Thus, in 2016, the county initiated a project to replace its traditional paper O&M manuals with a sustainable, web-based solution that can be expanded and scaled with future needs. They employed Carollo Engineer’s EOM design using SharePoint Online, a cloud system for collaborative content and document management. Carollo standardized the use of SharePoint for EOMs for its ease of use and flexible configuration as well as for the long-term support it offers utilities through a large community of users, extensibility and the full backing of Microsoft.
EOMs, however, are not designed and implemented through one-size-fits-all applications. Instead, they are developed in collaboration with utility staff, incorporating functional, facility-specific features that can be used even by users with only basic computer skills.
In fact, one best practice to reflect a facility’s current status in an EOM is to openly solicit reviews and feedback from all available users. To facilitate this process, EOM systems are built-in with the ability to distribute revision tasks across multiple staff, thereby allowing more responsive updates and avoiding bottlenecks. It also allows process subject-matter experts the opportunity to tailor content to what information staff finds most valuable and relevant to their work.
Carollo hosted multiple design workshops with county staff and stakeholders to clearly establish needs and priorities for its new EOM system. The county clarified that it would require a system capable of housing thousands of documents in variable formats and is customized with familiar metadata attributes that help staff pinpoint the information needed as efficiently as possible.
To this end, the county’s initial design requested the EOM:
- Be easy to access and navigate to find information quickly;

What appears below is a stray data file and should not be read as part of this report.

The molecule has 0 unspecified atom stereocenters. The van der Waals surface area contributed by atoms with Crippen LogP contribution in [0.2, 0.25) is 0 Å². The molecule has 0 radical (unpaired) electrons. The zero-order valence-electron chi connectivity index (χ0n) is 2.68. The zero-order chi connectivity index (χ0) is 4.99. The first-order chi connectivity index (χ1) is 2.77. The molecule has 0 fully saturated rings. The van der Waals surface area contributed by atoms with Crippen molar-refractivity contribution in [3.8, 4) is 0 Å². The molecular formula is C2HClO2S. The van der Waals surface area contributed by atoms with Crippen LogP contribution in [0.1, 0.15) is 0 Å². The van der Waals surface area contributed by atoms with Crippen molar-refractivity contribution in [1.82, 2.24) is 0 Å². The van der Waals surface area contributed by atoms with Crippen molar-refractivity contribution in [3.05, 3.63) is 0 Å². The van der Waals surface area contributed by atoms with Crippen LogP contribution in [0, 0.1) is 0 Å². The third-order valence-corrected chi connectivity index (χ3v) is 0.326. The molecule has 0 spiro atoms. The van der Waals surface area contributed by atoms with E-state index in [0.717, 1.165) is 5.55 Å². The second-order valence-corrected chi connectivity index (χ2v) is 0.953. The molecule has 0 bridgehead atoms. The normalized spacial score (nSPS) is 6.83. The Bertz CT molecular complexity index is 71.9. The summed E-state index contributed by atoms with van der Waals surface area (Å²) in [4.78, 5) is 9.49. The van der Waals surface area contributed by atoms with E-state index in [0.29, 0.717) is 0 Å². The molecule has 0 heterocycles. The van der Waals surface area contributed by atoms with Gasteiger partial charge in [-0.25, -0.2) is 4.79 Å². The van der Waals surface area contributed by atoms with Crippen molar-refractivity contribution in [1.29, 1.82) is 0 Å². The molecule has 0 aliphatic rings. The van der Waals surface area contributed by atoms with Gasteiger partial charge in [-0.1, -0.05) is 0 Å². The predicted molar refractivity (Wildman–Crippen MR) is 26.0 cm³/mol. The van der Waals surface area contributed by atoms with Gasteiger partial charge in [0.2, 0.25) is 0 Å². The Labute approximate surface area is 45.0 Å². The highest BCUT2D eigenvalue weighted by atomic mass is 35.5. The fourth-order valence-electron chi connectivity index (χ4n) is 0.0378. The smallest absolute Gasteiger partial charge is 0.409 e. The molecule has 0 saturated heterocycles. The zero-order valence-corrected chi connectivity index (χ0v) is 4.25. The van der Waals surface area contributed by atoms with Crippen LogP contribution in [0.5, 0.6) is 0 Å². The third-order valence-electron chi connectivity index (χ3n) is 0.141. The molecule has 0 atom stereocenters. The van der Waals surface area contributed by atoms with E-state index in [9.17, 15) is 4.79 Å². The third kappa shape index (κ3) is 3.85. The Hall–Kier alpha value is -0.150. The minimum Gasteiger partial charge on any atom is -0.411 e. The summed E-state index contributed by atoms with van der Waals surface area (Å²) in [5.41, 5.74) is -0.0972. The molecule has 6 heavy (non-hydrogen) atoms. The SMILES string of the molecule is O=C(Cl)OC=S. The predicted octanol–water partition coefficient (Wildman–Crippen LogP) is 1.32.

- Have full text search across all content including equipment manuals, record drawings, photographs, process flow diagrams, and standard operating procedures (SOPs);
- Include version control with audit log and restoring of previous versions;
- Offer ease of content revision and document uploading;
- Have flexible data viewing that allows sorting and filtering;
- Include multi-factor security with low IT overhead;
- Offer mobile and tablet compatibility;
- Have no coded content management.
With these key points in mind, Carollo developed EOM templates, which were continually reviewed by the county and revised according to feedback. These templates were essential for the EOM system’s consistent expansion, providing a framework to replicate O&M information across each process area within a facility as well as a baseline structure for the incorporation of future facilities.
Once templates were established, Carollo and the county exercised the SharePoint platform’s flexibility to maximize the EOM system’s integration features and develop a holistic and interdisciplinary information management plan. Most recently, the county implemented the Lucity CMMS for all of its utilities’ divisions and integrated relevant links to the EOM system’s equipment data forms, thus giving multiple O&M groups equal access to a vast archive of equipment-specific information.
Today, the county boasts a searchable, expandable and scalable information portal that has been integrated into several business workflows and features an intuitive tabular-graphical interface that allows for quick and efficient data entry, retrieval and updates.
As shown in the top green ribbon of Figure 5, the county has, thus far, integrated detailed data on its biosolids drying facility, master reuse system, and three wastewater treatment facilities into the EOM system and has plans to also add the Lake Manatee Water Treatment Plant in a future project. Because the system now maintains the latest versions of all O&M documents, staff has access to only the most current procedures, controls and equipment descriptions without worrying about disseminating outdated information.
Modern EOMs must be as unique as the utility facilities and staff they serve. They must flexibly organize information while adhering to baseline standards that aid consistency across all facilities. With features tailored specifically to their facilities and staff, Manatee County’s EOM system exemplifies a consistent, well-managed living body of O&M information that not only honors the organization’s history and the experience of those who came before but also supports the work of those who will carry the torch into the next generation.